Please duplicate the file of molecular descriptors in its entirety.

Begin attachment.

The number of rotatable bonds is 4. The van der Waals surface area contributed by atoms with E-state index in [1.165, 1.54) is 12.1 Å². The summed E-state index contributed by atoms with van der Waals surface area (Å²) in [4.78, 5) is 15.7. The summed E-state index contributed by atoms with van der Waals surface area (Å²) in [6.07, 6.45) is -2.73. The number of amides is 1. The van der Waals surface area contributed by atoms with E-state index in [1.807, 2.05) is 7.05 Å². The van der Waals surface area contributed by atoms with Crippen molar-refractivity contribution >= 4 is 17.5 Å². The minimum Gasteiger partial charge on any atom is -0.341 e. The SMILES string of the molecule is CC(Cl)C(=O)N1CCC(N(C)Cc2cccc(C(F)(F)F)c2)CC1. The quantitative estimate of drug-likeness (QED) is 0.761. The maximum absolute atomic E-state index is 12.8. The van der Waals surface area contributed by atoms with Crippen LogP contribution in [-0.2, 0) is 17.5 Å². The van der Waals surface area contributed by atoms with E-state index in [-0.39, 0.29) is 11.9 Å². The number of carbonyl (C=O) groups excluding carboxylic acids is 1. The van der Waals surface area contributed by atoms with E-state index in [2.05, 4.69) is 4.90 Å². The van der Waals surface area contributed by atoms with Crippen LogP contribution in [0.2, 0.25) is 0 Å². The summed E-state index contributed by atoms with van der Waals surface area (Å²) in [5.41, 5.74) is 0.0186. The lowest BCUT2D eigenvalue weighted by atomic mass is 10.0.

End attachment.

The number of rotatable bonds is 4. The van der Waals surface area contributed by atoms with E-state index in [1.165, 1.54) is 12.1 Å². The summed E-state index contributed by atoms with van der Waals surface area (Å²) in [4.78, 5) is 15.7. The summed E-state index contributed by atoms with van der Waals surface area (Å²) in [6.07, 6.45) is -2.73. The number of amides is 1. The van der Waals surface area contributed by atoms with E-state index in [1.807, 2.05) is 7.05 Å². The van der Waals surface area contributed by atoms with Crippen molar-refractivity contribution >= 4 is 17.5 Å². The minimum Gasteiger partial charge on any atom is -0.341 e. The SMILES string of the molecule is CC(Cl)C(=O)N1CCC(N(C)Cc2cccc(C(F)(F)F)c2)CC1. The quantitative estimate of drug-likeness (QED) is 0.761. The maximum absolute atomic E-state index is 12.8. The van der Waals surface area contributed by atoms with Crippen LogP contribution in [-0.2, 0) is 17.5 Å². The van der Waals surface area contributed by atoms with E-state index in [-0.39, 0.29) is 11.9 Å². The number of carbonyl (C=O) groups excluding carboxylic acids is 1. The van der Waals surface area contributed by atoms with E-state index in [2.05, 4.69) is 4.90 Å². The van der Waals surface area contributed by atoms with Crippen LogP contribution in [0.2, 0.25) is 0 Å². The summed E-state index contributed by atoms with van der Waals surface area (Å²) in [5.41, 5.74) is 0.0186. The lowest BCUT2D eigenvalue weighted by atomic mass is 10.0.